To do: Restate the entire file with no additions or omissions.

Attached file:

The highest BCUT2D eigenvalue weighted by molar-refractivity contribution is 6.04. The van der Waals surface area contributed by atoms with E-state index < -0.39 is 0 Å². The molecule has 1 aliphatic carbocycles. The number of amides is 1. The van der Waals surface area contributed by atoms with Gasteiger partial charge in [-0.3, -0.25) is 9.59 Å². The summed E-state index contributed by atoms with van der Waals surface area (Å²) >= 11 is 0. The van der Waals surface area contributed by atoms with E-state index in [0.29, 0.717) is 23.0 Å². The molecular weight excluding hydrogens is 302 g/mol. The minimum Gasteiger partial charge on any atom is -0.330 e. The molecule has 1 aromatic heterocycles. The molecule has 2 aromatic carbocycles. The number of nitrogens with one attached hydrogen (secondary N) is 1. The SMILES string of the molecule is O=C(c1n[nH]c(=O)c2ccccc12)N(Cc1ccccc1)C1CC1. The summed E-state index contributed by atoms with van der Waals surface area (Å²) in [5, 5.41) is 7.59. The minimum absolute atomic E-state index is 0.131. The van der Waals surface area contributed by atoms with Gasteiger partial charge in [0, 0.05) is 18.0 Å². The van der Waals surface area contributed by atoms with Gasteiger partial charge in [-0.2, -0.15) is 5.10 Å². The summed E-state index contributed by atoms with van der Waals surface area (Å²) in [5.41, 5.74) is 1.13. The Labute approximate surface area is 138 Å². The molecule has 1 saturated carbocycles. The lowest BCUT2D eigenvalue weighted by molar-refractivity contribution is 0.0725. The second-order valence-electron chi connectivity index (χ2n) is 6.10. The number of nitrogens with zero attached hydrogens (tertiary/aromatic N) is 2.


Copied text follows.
The highest BCUT2D eigenvalue weighted by molar-refractivity contribution is 6.04. The van der Waals surface area contributed by atoms with E-state index < -0.39 is 0 Å². The molecule has 1 aliphatic carbocycles. The number of amides is 1. The van der Waals surface area contributed by atoms with Gasteiger partial charge in [-0.3, -0.25) is 9.59 Å². The summed E-state index contributed by atoms with van der Waals surface area (Å²) >= 11 is 0. The van der Waals surface area contributed by atoms with E-state index in [0.29, 0.717) is 23.0 Å². The molecular weight excluding hydrogens is 302 g/mol. The minimum Gasteiger partial charge on any atom is -0.330 e. The molecule has 1 aromatic heterocycles. The molecule has 2 aromatic carbocycles. The number of nitrogens with one attached hydrogen (secondary N) is 1. The SMILES string of the molecule is O=C(c1n[nH]c(=O)c2ccccc12)N(Cc1ccccc1)C1CC1. The summed E-state index contributed by atoms with van der Waals surface area (Å²) in [5, 5.41) is 7.59. The minimum absolute atomic E-state index is 0.131. The van der Waals surface area contributed by atoms with Gasteiger partial charge in [0, 0.05) is 18.0 Å². The van der Waals surface area contributed by atoms with Gasteiger partial charge in [-0.2, -0.15) is 5.10 Å². The summed E-state index contributed by atoms with van der Waals surface area (Å²) in [5.41, 5.74) is 1.13. The Labute approximate surface area is 138 Å². The molecule has 1 saturated carbocycles. The lowest BCUT2D eigenvalue weighted by molar-refractivity contribution is 0.0725. The second-order valence-electron chi connectivity index (χ2n) is 6.10. The number of nitrogens with zero attached hydrogens (tertiary/aromatic N) is 2.